The absolute, very last ever post on the mudroom…maybe


Because it is finally finished. And I have to say this final bit was all Mr. H.C. The only share I had in this last wall was painting one coat of paint on the door.

There won’t be too many words about this, because words cannot describe how completely and utterly finished it looks.

Unfortunately photos can’t do it justice either. Because it is all painted in Sherwin Williams’ lovely creamy white color — Steamed Milk. The same color as the kitchen walls. The same color as the dining room walls. The same color as the living room walls. The same color as the ceiling in all those rooms as well. Yes, we like creamy white walls. And ceilings.

In my humble non-decorator-just-average-person opinion, creamy white walls make a humble cottage look bigger, lighter and brighter, and just all-around more cheerful. And anyone who saw the cottage before, with its orange walls and wallpaper and 70s dark paneling would agree.

So without further ado, here are some befores, durings, and afters of our finally-finished-after-five-years mudroom entry to Apple Hill Cottage. (Trumpet sounds here…)

One can see that it is so new, there isn’t even any art on the walls.

This gallery below shows the progression of the outside wall of the mudroom — from the initial window, cedar shake walls, and plastic ceiling — to what it looks like now:

The next gallery of photos shows the progression of the second wall:

The floor has been done for a couple of years, but it still merits a before and after photo shoot:

The finishing of this room took so long because an exterior roof was necessary before the interior ceiling could be installed. Since the roof was finished this past summer, this winter we were able to proceed with the ceiling:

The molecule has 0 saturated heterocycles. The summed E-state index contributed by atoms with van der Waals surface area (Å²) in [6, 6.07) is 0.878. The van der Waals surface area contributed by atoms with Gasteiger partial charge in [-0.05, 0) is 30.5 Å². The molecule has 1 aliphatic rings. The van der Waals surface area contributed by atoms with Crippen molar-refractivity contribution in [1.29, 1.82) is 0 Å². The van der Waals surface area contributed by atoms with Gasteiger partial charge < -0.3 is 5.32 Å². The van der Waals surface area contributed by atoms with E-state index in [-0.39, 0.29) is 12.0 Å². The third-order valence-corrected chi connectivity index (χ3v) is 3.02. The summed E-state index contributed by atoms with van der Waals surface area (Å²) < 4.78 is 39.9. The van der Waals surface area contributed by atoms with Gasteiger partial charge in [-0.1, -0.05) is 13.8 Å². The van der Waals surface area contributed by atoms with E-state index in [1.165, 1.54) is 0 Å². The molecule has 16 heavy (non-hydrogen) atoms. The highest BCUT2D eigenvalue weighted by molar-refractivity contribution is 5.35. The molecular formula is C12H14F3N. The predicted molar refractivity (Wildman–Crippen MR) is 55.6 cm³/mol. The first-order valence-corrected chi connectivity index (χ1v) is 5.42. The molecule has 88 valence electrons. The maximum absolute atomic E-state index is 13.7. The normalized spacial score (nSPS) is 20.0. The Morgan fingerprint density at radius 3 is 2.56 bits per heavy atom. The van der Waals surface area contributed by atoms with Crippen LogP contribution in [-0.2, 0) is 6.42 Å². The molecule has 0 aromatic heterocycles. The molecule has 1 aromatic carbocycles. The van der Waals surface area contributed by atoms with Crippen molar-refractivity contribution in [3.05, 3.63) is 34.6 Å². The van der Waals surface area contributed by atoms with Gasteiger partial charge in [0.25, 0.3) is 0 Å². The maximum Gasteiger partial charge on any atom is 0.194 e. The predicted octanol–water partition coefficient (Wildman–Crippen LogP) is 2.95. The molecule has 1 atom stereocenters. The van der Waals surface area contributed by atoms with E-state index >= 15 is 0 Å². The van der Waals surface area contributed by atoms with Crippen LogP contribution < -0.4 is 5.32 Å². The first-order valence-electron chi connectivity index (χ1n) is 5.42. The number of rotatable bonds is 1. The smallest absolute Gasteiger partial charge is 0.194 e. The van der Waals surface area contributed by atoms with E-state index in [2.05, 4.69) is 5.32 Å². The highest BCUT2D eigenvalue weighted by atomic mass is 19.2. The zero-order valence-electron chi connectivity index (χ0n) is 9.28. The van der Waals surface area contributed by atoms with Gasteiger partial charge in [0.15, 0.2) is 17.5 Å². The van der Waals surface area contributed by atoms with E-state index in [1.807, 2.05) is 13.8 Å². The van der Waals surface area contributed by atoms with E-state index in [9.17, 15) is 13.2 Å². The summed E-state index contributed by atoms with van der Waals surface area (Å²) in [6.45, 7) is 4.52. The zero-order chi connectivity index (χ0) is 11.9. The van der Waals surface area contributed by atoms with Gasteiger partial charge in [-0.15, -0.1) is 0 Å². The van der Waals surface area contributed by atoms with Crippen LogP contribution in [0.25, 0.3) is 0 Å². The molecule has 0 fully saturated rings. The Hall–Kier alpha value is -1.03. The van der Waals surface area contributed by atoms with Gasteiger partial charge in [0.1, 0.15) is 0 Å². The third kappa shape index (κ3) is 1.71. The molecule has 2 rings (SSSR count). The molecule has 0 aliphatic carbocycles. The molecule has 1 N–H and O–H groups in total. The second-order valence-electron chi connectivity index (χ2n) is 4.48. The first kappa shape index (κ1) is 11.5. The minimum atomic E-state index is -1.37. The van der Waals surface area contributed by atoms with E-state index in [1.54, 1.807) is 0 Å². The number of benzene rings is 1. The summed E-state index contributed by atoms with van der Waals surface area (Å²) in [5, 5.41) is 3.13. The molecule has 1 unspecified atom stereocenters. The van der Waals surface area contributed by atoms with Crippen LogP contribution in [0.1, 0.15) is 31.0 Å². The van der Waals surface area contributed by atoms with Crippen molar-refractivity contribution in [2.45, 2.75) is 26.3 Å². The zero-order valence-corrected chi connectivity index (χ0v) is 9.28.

The last wall to be finished (February/March, 2017) was the wall with the most issues. There is an electric panel two feet from the wood stove; there were wires traveling the whole length of the wall that hooked into the electric panel; and this wall was also the orginal entry into the kitchen before the mudroom was enclosed and was just a porch. When we took off the cedar shakes, the wall was down to its original siding and it wasn’t pretty:

These photos below show the electric panel side of the doorway:

The sliding door that covers the electric panel is made from concrete board and trimmed with wood grain concrete board so it mimics the other interior doors in the cottage, but it is safe for being next to the wood stove. It hangs from the ceiling with pocket door hardware.

One of the best things about having the mudroom finished is that now the doorway into the kitchen is finished as well. In the last post on the mudroom,  I showed you the photo on the left. Now the far right is the finished picture.

Five rooms down, two to go. Three if you count the back porch; four if you count the laundry room.

But who’s counting?

79. The Corner Dining Room

I know, I know, you’ve seen beautiful pictures of the kitchen, beautiful pictures of the bedroom — you must think we’re about done by now, right?

Today it is back to ugly pictures again, folks.

In between the kitchen and the bedroom is the corner dining room. Well, the living room is there somewhere too, but we’re skipping that for now…

Sapele butcher block counter top

Right next to this lovely peninsula is this not-so-lovely little closet.Dining room closet
Actually, I’ve been working on it, and it is much better than it was. Inside. The doors to this little closet will be charming when they are finished. They were in my sanding room for awhile…Of course, they were painted orange.

I couldn't get all the orange paint sanded off, so I did the best I could and then just primed the heck out of them

I couldn’t get all the orange paint sanded off, so I did the best I could and then just primed the heck out of them

Dining room closet doors painted with Sherwin Williams Steamed Milk Satin

Here they are painted with Sherwin Williams Steamed Milk.

Inside the closet the first floorboard is a white pine plank; the rest of the boards are yellow pine flooring boards. It took MUCH effort to get the two types of wood to stain the same. The front plank has so much stain painted on it, that it may never dry..


Notice the good job of matching two different types of wood -- white pine and yellow pine.

I’ve been trying out green samples on the dining room wall. Very light, sort of light, and as dark as I want to go. None of them seemed right.